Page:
Extra Credits explains why adding qubits is not an easy task.
Commercially viable quantum computing could be here sooner than you think, thanks to a new innovation that shrinks quantum tech down onto a chip: a cryochip.
It seems like quantum computers will likely be a big part of our computing future—but getting them to do anything super useful has been famously difficult. Lots of new technologies are aiming to get commercially viable quantum computing here just a little bit faster, including one innovation that shrinks quantum technology down onto a chip.
Because our most powerful classical computers are limited in the chemical modeling they can perform, so are the solutions they can unlock.
Quantum computing could change that.
On this episode of Quantum Impact, Dr. Krysta Svore, general manager of quantum systems and software at Microsoft, heads to Richland, Washington to meet with Dr. Nathan Baker and Dr. Bojana Ginovska at Pacific Northwest National Laboratory (PNNL).
Microsoft is partnering with PNNL to bring the power of quantum to our understanding of chemistry. One of PNNL’s areas of interest is catalysis, or the process of converting chemicals from one form to another, and Nathan shares the complexity involved in truly understanding that process.
Bojana, a computational chemist, then speaks with Krysta about her work studying nitrogenase, an enzyme present in healthy soil. She’s exploring how we can turn nitrogen into ammonia for agriculture in a way that doesn’t deplete our energy resources.
Together with PNNL, Microsoft is working to develop quantum algorithms to help solve challenging problems in chemistry, which will have hugely positive impacts on our world and our planet’s future.
Scientists have built an advanced instrument with parts from a quantum computer that’s sensitive enough to listen for the signal of a dark matter particle. The Axion Dark Matter Experiment (ADMX) at the University of Washington is the world’s first dark matter experiment that’s hunting specifically for axions.
Last year, Google announced that they had achieved quantum supremacy – but what does that mean? And does it even matter?
SciShow examines what it means.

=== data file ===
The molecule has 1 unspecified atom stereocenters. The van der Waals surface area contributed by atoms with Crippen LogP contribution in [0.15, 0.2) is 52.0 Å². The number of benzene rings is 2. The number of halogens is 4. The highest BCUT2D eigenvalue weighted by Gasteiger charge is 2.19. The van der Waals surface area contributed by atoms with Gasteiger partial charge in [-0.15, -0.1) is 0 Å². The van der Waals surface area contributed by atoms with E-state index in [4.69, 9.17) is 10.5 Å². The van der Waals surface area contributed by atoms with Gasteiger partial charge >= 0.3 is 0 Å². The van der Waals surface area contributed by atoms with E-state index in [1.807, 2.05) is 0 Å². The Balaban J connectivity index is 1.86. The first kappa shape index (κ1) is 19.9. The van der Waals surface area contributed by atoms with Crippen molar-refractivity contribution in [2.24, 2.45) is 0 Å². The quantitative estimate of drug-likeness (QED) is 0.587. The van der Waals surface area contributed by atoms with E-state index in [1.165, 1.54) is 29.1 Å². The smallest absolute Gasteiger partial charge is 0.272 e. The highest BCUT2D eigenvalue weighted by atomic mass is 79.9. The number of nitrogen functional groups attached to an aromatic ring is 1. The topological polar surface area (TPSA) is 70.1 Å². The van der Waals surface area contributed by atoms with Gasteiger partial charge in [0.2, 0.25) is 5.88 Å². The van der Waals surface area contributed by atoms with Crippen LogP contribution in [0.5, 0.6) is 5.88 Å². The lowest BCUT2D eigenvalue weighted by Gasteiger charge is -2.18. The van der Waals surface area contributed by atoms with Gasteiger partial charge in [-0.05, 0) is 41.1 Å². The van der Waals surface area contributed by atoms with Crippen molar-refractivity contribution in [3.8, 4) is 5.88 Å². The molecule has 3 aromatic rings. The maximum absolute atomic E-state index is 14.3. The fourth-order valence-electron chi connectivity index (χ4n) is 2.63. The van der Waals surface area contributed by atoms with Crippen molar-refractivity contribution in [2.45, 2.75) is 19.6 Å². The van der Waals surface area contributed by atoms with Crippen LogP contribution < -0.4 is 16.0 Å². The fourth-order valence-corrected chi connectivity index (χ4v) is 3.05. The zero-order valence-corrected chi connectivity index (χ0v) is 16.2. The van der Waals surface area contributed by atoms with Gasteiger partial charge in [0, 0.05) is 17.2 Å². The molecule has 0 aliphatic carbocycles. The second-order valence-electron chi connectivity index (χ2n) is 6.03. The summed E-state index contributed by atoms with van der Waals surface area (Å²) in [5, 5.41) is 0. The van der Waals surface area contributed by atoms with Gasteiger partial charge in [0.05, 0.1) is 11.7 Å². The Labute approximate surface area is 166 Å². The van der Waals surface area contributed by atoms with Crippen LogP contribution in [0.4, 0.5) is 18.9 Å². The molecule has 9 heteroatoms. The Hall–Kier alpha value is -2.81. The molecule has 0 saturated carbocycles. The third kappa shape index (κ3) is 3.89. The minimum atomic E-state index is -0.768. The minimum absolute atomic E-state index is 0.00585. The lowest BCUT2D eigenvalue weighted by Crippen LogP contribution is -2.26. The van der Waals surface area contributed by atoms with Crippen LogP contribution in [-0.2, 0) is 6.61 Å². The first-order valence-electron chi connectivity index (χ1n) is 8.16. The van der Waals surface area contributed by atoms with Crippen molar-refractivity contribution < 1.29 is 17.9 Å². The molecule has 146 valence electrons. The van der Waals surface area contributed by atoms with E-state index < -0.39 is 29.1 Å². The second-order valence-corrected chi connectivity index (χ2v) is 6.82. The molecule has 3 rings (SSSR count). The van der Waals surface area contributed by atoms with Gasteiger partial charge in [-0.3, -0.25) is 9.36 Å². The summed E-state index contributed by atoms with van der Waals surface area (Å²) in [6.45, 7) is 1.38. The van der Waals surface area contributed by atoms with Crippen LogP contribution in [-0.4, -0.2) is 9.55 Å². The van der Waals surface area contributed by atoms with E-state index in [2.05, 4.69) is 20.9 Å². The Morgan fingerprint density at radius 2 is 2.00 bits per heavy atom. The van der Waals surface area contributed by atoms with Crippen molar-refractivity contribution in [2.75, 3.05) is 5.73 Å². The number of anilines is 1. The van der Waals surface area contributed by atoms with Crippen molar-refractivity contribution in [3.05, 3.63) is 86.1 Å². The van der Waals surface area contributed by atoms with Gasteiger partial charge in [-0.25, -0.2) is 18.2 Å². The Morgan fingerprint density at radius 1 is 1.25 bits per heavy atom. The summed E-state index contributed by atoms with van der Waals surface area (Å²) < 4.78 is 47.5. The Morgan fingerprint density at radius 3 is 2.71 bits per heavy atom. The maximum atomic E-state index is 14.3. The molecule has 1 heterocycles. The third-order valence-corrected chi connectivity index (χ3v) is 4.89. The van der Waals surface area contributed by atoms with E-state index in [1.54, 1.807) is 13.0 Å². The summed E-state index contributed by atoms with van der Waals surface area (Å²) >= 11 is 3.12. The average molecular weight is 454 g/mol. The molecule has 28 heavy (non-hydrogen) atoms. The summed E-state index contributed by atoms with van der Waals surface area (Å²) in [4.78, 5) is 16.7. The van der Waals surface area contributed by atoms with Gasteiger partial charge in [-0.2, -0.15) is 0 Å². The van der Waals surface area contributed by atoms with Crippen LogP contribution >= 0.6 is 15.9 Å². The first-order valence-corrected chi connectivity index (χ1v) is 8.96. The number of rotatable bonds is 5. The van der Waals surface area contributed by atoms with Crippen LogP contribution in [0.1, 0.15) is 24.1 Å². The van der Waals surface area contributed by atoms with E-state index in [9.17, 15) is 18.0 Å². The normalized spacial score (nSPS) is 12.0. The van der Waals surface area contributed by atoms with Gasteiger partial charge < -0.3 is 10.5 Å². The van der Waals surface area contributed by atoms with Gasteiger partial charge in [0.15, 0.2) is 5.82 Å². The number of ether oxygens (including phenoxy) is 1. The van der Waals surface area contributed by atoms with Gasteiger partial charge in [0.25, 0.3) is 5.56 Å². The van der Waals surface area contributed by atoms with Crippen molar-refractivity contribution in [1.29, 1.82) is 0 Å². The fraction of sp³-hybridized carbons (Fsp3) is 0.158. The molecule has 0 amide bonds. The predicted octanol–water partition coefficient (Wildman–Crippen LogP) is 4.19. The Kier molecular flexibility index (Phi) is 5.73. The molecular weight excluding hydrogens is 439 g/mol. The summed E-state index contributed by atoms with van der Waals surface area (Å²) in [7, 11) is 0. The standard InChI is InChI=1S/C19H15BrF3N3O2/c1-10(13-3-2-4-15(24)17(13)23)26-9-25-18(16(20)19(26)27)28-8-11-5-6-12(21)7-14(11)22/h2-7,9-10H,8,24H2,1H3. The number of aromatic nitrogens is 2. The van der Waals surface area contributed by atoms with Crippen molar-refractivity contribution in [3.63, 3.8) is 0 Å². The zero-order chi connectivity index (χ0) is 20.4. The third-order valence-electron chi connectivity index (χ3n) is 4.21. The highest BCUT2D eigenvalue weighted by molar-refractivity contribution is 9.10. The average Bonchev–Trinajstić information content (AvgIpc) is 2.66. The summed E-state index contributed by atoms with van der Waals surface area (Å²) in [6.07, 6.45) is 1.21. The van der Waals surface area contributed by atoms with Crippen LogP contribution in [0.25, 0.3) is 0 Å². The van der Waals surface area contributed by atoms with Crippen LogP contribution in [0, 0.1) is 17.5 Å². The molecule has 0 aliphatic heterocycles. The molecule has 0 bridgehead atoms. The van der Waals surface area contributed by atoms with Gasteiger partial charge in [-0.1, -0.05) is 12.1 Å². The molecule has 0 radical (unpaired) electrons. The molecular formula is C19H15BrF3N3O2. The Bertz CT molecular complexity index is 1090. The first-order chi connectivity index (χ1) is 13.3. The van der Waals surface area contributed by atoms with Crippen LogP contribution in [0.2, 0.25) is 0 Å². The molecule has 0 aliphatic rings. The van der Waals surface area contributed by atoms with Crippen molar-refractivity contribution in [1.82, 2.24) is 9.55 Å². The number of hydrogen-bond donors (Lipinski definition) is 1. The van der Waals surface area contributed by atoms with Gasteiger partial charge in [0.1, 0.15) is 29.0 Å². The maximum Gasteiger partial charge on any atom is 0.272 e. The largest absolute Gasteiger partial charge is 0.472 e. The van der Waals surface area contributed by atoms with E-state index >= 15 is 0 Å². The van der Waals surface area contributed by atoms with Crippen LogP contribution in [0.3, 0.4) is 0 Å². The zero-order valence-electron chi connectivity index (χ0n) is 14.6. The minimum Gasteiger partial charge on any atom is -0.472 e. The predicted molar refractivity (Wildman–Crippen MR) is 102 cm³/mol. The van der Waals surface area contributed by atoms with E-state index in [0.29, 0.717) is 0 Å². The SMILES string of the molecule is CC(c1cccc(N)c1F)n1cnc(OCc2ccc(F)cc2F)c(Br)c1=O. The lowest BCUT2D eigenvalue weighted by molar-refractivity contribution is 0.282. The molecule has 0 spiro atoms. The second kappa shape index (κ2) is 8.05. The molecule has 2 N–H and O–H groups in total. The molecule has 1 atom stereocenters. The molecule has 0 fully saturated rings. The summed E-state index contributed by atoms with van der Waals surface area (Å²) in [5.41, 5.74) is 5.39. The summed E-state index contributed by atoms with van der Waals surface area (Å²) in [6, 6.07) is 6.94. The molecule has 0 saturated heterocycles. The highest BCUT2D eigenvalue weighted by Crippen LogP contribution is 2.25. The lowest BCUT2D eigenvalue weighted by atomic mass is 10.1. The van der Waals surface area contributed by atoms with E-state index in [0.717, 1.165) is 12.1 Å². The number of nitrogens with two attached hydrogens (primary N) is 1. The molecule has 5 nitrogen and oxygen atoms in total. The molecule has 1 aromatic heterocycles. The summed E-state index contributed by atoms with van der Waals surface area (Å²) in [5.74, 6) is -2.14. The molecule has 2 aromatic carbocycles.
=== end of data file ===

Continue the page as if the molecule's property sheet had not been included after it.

Vern Brownell, CEO, D-Wave Systems, takes the stage to talk about the change that Quantum computing will make in the world, and it will be the complementary to A.I. and machine learning.#WorldGovSummit
“Quantum computing addresses possibilities that are incomprehensible with the most sophisticated supercomputers of today”
Krysta Svore, principal researcher at Microsoft, demonstrates the new Microsoft Quantum Development Kit.
The Quantum Development Kit makes it easy for you to start experimenting with quantum computing now and includes: · A native, quantum-focused programming language called Q# · Local and Azure-hosted simulators for you to test your Q# solution · And sample Q# code and libraries to help you get started
In this demo, she walks through a few code examples and explains where quantum principles like superposition and entanglement apply. She explains how quantum communication works using teleportation as your first “Hello World” inspired program. And keep watching to see more complex computations with molecular hydrogen.
Are we actually making progress on quantum computing?
While at .NET Developer Days in Warsaw, Carl and Richard talked to Johnny Hooyberghs about quantum computing and Microsoft’s Q# language.
The discussion begins with some definitions around quantum computing including qubits, superposition, and entanglement. Google’s announcement on quantum supremacy is debated, as is the idea that quantum computers could ever be general-purpose computing devices. Back in the 1950s, we didn’t think computers would be homes, so who knows what comes next!
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